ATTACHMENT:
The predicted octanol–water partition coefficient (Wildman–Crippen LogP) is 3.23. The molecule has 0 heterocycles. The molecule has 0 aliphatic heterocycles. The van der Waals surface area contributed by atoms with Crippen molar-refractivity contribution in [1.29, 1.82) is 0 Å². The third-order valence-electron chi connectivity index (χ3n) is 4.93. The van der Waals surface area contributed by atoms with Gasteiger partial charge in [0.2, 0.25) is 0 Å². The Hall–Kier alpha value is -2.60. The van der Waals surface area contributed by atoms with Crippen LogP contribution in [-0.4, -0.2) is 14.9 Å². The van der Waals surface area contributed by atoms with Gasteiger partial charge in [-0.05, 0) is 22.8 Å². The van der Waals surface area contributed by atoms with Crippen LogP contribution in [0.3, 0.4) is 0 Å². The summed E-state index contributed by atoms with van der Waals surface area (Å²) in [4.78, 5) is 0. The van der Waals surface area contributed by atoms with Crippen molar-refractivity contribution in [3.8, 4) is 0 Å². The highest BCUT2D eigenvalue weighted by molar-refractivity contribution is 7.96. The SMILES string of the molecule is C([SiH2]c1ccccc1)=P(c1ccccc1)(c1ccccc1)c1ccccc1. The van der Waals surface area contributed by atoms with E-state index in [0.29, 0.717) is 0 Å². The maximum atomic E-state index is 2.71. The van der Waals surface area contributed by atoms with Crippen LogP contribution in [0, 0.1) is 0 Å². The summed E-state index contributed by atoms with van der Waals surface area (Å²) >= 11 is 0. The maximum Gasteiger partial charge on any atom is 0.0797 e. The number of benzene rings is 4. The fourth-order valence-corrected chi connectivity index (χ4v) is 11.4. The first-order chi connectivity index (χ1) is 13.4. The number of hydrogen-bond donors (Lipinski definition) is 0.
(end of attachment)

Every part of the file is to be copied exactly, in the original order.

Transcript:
The predicted octanol–water partition coefficient (Wildman–Crippen LogP) is 3.23. The molecule has 0 heterocycles. The molecule has 0 aliphatic heterocycles. The van der Waals surface area contributed by atoms with Crippen molar-refractivity contribution in [1.29, 1.82) is 0 Å². The third-order valence-electron chi connectivity index (χ3n) is 4.93. The van der Waals surface area contributed by atoms with Gasteiger partial charge in [0.2, 0.25) is 0 Å². The Hall–Kier alpha value is -2.60. The van der Waals surface area contributed by atoms with Crippen LogP contribution in [-0.4, -0.2) is 14.9 Å². The van der Waals surface area contributed by atoms with Gasteiger partial charge in [-0.05, 0) is 22.8 Å². The van der Waals surface area contributed by atoms with Crippen LogP contribution in [0.3, 0.4) is 0 Å². The summed E-state index contributed by atoms with van der Waals surface area (Å²) in [4.78, 5) is 0. The van der Waals surface area contributed by atoms with Crippen molar-refractivity contribution in [3.8, 4) is 0 Å². The highest BCUT2D eigenvalue weighted by molar-refractivity contribution is 7.96. The SMILES string of the molecule is C([SiH2]c1ccccc1)=P(c1ccccc1)(c1ccccc1)c1ccccc1. The van der Waals surface area contributed by atoms with E-state index in [0.29, 0.717) is 0 Å². The maximum atomic E-state index is 2.71. The van der Waals surface area contributed by atoms with Crippen LogP contribution in [0, 0.1) is 0 Å². The summed E-state index contributed by atoms with van der Waals surface area (Å²) >= 11 is 0. The maximum Gasteiger partial charge on any atom is 0.0797 e. The number of benzene rings is 4. The fourth-order valence-corrected chi connectivity index (χ4v) is 11.4. The first-order chi connectivity index (χ1) is 13.4. The number of hydrogen-bond donors (Lipinski definition) is 0.